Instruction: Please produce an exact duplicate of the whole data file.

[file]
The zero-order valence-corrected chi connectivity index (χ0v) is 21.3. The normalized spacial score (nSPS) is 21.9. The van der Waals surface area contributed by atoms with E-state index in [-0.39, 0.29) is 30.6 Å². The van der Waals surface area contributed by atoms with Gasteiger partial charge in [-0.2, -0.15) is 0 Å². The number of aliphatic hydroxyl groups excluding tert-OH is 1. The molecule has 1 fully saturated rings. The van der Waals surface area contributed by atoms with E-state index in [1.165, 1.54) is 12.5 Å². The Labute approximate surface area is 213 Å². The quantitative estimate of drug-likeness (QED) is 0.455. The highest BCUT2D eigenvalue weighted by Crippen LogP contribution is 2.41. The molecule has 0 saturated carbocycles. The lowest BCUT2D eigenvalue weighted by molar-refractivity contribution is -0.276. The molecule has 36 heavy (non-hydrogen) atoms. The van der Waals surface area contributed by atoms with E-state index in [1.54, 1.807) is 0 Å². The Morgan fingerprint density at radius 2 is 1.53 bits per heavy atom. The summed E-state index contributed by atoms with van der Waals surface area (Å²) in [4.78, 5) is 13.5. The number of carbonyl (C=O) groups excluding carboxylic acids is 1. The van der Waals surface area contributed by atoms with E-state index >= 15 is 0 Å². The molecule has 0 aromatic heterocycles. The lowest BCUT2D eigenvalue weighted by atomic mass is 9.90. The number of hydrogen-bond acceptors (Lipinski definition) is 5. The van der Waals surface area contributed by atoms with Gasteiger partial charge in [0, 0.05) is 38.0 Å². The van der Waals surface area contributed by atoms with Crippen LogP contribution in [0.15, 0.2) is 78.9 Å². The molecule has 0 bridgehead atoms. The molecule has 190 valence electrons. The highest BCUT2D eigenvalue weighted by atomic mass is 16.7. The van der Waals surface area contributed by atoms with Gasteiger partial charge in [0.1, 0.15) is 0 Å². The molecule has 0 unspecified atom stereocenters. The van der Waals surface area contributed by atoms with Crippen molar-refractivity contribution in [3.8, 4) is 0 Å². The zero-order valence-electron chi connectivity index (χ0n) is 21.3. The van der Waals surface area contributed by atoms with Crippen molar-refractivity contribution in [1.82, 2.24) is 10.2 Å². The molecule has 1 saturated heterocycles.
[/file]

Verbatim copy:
The zero-order valence-corrected chi connectivity index (χ0v) is 21.3. The normalized spacial score (nSPS) is 21.9. The van der Waals surface area contributed by atoms with E-state index in [-0.39, 0.29) is 30.6 Å². The van der Waals surface area contributed by atoms with Gasteiger partial charge in [-0.2, -0.15) is 0 Å². The number of aliphatic hydroxyl groups excluding tert-OH is 1. The molecule has 1 fully saturated rings. The van der Waals surface area contributed by atoms with E-state index in [1.165, 1.54) is 12.5 Å². The Labute approximate surface area is 213 Å². The quantitative estimate of drug-likeness (QED) is 0.455. The highest BCUT2D eigenvalue weighted by Crippen LogP contribution is 2.41. The molecule has 0 saturated carbocycles. The lowest BCUT2D eigenvalue weighted by molar-refractivity contribution is -0.276. The molecule has 36 heavy (non-hydrogen) atoms. The van der Waals surface area contributed by atoms with E-state index in [1.54, 1.807) is 0 Å². The Morgan fingerprint density at radius 2 is 1.53 bits per heavy atom. The summed E-state index contributed by atoms with van der Waals surface area (Å²) in [4.78, 5) is 13.5. The number of carbonyl (C=O) groups excluding carboxylic acids is 1. The van der Waals surface area contributed by atoms with E-state index >= 15 is 0 Å². The molecule has 0 aromatic heterocycles. The lowest BCUT2D eigenvalue weighted by atomic mass is 9.90. The number of hydrogen-bond acceptors (Lipinski definition) is 5. The van der Waals surface area contributed by atoms with Gasteiger partial charge in [0, 0.05) is 38.0 Å². The van der Waals surface area contributed by atoms with Crippen LogP contribution in [0.15, 0.2) is 78.9 Å². The molecule has 0 bridgehead atoms. The molecule has 190 valence electrons. The highest BCUT2D eigenvalue weighted by atomic mass is 16.7. The van der Waals surface area contributed by atoms with Gasteiger partial charge in [0.1, 0.15) is 0 Å². The molecule has 0 unspecified atom stereocenters. The van der Waals surface area contributed by atoms with Crippen molar-refractivity contribution in [3.8, 4) is 0 Å². The zero-order valence-electron chi connectivity index (χ0n) is 21.3. The van der Waals surface area contributed by atoms with Crippen molar-refractivity contribution in [1.82, 2.24) is 10.2 Å². The molecule has 1 saturated heterocycles.